Pruritis, psoriasis and acne

When exploring the impact of cannabinoids on other skin conditions, the researchers observed that CB1R and CB2R and transient receptor potential (TRP) ion channels played a crucial role in modulating pruritic responses. Cannabinoid receptor agonists have demonstrated anti-pruritic effects in various in vivo​ studies, offering potential therapeutic options for dermatological diseases associated with itching.

At the same time, cannabinoids such as CBD and THC have exhibited anti-psoriatic effects by inhibiting keratinocyte proliferation and suppressing inflammatory cytokines. Clinical trials have shown promising results in terms of cannabinoids’ potential to improve Psoriasis Severity Index scores.

Furthermore, endocannabinoids have been found to influence lipogenesis and inflammatory responses in sebocytes, indicating their potential as therapeutic agents for acne and seborrhoea. Clinical studies have also supported the anti-lipogenic, anti-inflammatory and anti-microbial effects of cannabinoids in treating acne.

Hair growth, skin cancer and skin ageing

When looking at cannabinoids’ effects on hair growth, the researchers discovered that CB1R and CB2R were differentially distributed in hair follicles, thereby impacting hair growth. CB1R antagonists may counteract hair loss, while CBD has demonstrates variable effects on hair growth pathways. Clinical studies have also suggested the potential of cannabinoids, including CBD, in promoting hair growth.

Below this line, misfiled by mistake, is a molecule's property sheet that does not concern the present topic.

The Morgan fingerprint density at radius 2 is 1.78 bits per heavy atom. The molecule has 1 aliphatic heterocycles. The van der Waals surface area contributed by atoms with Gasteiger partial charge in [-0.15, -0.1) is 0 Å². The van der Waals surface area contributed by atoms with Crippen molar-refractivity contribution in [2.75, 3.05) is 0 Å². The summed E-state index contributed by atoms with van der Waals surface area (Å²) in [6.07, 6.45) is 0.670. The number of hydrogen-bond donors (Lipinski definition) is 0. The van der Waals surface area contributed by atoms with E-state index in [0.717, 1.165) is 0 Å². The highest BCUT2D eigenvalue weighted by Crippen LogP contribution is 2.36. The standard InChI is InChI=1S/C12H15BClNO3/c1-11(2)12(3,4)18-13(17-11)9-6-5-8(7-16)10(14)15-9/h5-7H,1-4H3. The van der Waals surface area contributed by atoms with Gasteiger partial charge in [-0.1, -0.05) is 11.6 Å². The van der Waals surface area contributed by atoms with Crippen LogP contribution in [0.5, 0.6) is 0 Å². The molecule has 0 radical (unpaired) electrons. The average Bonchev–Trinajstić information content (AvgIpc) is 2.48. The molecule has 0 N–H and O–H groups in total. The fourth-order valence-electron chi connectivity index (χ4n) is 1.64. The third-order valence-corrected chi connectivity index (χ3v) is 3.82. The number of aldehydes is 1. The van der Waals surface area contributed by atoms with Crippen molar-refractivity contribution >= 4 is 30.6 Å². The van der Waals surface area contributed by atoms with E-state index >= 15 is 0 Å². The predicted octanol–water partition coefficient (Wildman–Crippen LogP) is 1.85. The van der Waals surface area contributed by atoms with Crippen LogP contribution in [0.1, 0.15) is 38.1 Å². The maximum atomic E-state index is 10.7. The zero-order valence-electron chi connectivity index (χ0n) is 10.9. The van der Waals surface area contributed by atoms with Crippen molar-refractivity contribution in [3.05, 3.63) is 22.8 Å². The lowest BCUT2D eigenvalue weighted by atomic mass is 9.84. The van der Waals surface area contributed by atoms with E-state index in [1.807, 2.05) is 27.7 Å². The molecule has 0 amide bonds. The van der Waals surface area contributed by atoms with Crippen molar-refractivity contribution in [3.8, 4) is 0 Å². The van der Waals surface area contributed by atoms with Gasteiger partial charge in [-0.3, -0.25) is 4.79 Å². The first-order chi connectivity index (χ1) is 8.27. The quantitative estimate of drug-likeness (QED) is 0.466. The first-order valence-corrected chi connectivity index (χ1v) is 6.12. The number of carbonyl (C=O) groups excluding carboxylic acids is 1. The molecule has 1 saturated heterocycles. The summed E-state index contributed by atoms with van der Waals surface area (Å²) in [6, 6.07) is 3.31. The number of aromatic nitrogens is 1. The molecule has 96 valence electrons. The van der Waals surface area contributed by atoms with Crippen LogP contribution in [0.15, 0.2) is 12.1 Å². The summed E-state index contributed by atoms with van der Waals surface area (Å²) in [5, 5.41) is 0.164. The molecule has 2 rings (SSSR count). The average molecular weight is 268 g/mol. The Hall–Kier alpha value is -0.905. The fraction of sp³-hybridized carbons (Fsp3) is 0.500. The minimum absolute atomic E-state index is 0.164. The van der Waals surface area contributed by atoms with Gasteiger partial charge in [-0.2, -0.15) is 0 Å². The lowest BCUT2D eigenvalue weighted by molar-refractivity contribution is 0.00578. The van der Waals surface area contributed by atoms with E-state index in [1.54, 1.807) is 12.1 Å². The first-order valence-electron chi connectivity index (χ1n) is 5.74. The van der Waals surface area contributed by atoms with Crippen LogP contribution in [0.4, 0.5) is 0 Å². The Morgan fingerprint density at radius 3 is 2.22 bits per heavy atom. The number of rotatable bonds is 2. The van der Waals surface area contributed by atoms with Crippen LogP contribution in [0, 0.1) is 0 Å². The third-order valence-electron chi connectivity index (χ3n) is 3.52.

Cannabinoids have even shown promise in managing both melanoma and non-melanoma skin cancer by inducing apoptosis in melanoma cells. To this end, CB1R and CB2R agonists have demonstrated anti-cancer effects in pre-clinical studies, highlighting their potential as cytotoxic agents.

Additionally, CB1R and CBD play roles in skin ageing, with CB1R deficiency associated with ageing-related changes and CBD having exhibited anti-ageing properties by stimulating cell growth, reducing senescence and improving wound-healing.

Conclusion on cannabinoids

The researchers underscored in the study the vast potential of cannabinoids in dermatological therapy, emphasising the need for further clinical trials to validate existing findings and pave the way for ground-breaking treatments in skin and hair health.

They concluded: “Pre-liminary studies indicate that cannabinoids can improve eczema, acne, pruritus, psoriasis, hair growth and skin cancer and have anti-ageing effects on the skin. However, the pharmacology of cannabinoids in controlling skin diseases is complex and not yet completely understood.

“There are several clinical trials that show the potential benefits of cannabinoids in various dermatologic diseases. Notably, cannabinoids have recently expanded their presence in the market, shifting from cosmetics that alleviate skin inflammation to encompass anti-ageing and hair treatment products. Clinical trials involving cannabinoids for pain, inflammation and cancer are actively ongoing, with a growing interest in their potential application in conditions that extend beyond skin concerns.”

 

Source: International Journal of Molecular Sciences

“Cannabinoids and Their Receptors in Skin Diseases”

https://doi.org/10.3390/ijms242216523

Authors:​ Eun Hee Yoo, et al​.